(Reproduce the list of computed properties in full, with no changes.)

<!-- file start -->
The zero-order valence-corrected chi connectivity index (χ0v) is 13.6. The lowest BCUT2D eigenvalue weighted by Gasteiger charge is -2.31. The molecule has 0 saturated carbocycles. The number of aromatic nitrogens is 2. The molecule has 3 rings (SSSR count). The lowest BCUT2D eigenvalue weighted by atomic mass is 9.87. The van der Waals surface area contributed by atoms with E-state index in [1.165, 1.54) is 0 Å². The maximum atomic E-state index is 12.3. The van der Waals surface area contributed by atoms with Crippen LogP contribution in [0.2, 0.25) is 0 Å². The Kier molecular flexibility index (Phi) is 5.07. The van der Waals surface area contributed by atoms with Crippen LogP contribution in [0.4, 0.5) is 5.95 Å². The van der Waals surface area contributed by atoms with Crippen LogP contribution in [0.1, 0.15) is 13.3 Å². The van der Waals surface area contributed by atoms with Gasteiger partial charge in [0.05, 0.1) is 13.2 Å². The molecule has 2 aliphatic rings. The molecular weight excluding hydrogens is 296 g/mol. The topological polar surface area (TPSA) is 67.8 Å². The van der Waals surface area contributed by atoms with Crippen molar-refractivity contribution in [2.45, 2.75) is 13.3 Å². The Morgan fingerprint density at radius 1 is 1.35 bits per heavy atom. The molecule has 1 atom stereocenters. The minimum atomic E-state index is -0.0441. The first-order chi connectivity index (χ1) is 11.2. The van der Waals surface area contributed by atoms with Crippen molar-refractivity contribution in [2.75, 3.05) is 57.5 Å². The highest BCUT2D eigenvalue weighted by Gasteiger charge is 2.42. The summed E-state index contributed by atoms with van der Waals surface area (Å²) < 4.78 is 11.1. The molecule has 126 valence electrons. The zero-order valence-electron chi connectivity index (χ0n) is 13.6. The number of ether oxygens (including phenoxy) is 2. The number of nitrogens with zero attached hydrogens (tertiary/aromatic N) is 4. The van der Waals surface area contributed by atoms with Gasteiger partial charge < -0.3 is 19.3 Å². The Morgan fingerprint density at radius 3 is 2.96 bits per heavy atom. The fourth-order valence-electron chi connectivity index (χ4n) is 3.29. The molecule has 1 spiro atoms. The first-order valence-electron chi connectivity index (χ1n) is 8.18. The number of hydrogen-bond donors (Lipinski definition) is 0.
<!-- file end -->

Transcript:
The zero-order valence-corrected chi connectivity index (χ0v) is 13.6. The lowest BCUT2D eigenvalue weighted by Gasteiger charge is -2.31. The molecule has 0 saturated carbocycles. The number of aromatic nitrogens is 2. The molecule has 3 rings (SSSR count). The lowest BCUT2D eigenvalue weighted by atomic mass is 9.87. The van der Waals surface area contributed by atoms with E-state index in [1.165, 1.54) is 0 Å². The maximum atomic E-state index is 12.3. The van der Waals surface area contributed by atoms with Crippen LogP contribution in [0.2, 0.25) is 0 Å². The Kier molecular flexibility index (Phi) is 5.07. The van der Waals surface area contributed by atoms with Crippen LogP contribution in [0.4, 0.5) is 5.95 Å². The van der Waals surface area contributed by atoms with Crippen LogP contribution in [0.1, 0.15) is 13.3 Å². The van der Waals surface area contributed by atoms with Gasteiger partial charge in [0.05, 0.1) is 13.2 Å². The molecule has 2 aliphatic rings. The molecular weight excluding hydrogens is 296 g/mol. The topological polar surface area (TPSA) is 67.8 Å². The van der Waals surface area contributed by atoms with Crippen molar-refractivity contribution in [2.45, 2.75) is 13.3 Å². The Morgan fingerprint density at radius 1 is 1.35 bits per heavy atom. The molecule has 1 atom stereocenters. The minimum atomic E-state index is -0.0441. The first-order chi connectivity index (χ1) is 11.2. The van der Waals surface area contributed by atoms with Crippen molar-refractivity contribution in [2.75, 3.05) is 57.5 Å². The highest BCUT2D eigenvalue weighted by Gasteiger charge is 2.42. The summed E-state index contributed by atoms with van der Waals surface area (Å²) < 4.78 is 11.1. The molecule has 126 valence electrons. The zero-order valence-electron chi connectivity index (χ0n) is 13.6. The number of ether oxygens (including phenoxy) is 2. The number of nitrogens with zero attached hydrogens (tertiary/aromatic N) is 4. The van der Waals surface area contributed by atoms with Gasteiger partial charge < -0.3 is 19.3 Å². The Morgan fingerprint density at radius 3 is 2.96 bits per heavy atom. The fourth-order valence-electron chi connectivity index (χ4n) is 3.29. The molecule has 1 spiro atoms. The first-order valence-electron chi connectivity index (χ1n) is 8.18. The number of hydrogen-bond donors (Lipinski definition) is 0.